History of Cosmology: 1915-1929 | Einstein, Hubble & GR

In summary, the key events in the history of cosmology are: 1915 - Einstein's theory of General Relativity was published; 1923 - Hubble discovered a Cepheid variable in the Andromeda nebula; 1927 - The Fifth Solvay Conference on physics; 1929 - Hubble announced his finding on red shift of galaxies showing evidence for the expansion of the universe; 1931 - Einstein publishes his theory of the universe expanding at an accelerating rate; 1935 - Einstein postulates the cosmological constant to halt the expansion of the universe; 1940 - Einstein confirms the expanding universe by using observations of the red shift of galaxies; and 1950 - the theory of the big bang is proposed.
  • #1
Jimmy87
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Hi, I've recently developed an interest for the history of the development of cosmology and find it very interesting. The key events I have been reading up on are:

1915 - Einstein's theory of General Relativity was published.

1923 - Hubble discovered a Cepheid variable in the Andromeda nebula and was able to conclude there are other galaxies out there.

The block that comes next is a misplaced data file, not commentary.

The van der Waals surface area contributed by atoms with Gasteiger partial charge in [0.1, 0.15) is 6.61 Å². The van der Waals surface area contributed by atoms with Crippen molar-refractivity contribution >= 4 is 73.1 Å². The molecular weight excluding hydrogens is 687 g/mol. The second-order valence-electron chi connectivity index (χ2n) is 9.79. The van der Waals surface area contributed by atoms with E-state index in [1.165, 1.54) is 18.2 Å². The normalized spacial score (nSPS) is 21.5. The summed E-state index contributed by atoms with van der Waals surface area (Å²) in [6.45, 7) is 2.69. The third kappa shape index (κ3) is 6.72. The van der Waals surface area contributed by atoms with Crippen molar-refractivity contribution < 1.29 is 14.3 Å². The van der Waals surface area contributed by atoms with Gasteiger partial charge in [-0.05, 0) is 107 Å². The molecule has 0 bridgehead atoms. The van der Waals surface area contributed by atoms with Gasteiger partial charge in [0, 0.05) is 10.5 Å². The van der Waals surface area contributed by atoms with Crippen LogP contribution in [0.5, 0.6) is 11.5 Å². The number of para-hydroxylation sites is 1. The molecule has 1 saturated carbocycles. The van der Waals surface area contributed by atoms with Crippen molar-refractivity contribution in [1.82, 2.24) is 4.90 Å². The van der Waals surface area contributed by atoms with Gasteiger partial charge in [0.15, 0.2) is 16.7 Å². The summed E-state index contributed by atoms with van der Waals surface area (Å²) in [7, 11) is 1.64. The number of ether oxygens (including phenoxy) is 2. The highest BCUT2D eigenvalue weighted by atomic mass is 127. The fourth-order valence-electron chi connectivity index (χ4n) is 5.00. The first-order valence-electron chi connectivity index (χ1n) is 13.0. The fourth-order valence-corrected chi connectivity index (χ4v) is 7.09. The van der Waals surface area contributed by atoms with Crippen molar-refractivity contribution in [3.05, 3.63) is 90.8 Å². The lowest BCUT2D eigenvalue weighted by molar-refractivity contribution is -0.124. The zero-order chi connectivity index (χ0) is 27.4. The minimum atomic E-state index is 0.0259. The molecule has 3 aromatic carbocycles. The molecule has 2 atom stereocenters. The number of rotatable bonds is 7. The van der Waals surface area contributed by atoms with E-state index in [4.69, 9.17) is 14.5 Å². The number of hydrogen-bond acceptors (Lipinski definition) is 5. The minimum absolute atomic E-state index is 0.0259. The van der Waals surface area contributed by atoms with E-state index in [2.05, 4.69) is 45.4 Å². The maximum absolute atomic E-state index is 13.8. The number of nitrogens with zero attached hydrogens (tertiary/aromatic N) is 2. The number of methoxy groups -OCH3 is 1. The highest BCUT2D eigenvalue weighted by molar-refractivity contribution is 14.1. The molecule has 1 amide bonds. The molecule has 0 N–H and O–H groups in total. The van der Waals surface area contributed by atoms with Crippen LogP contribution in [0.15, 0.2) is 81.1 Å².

1927 - The Fifth Solvay Conference on physics. Arguably the greatest meeting of world leading physicists ever. George Lemaitre who recently did his PhD at MIT attended to ask Einstein about work he was doing on his new theory of GR. He used Einstein's theory to show the universe must be expanding. Einstein acknowledged the maths but said something along the lines of 'The physics and conclusion however are abominable" thus rejecting his idea.

1929 - Hubble announced his finding on red shift of galaxies showing evidence for the expansion of the universe.

The confusion I had, that I was hoping someone would clarify, is what the cosmological constant Einstein inserted was actually intended for? Some web sources say he introduced it so his equations represented a universe that wasn't expanding i.e. to halt the expansion. Other sources say that because Einstein thought the universe was static (and therefore has always been static) then the gravitational attraction of matter would cause the universe to collapse in on itself. Therefore the cosmological constant served as a kind of 'anti gravity'. Both of these justifications for including the cosmological constant at the time seem the opposite; one saying its used as 'anti gravity' to stop the collapse of the universe and one to stop the expansion of the universe. They both seem like opposite effects?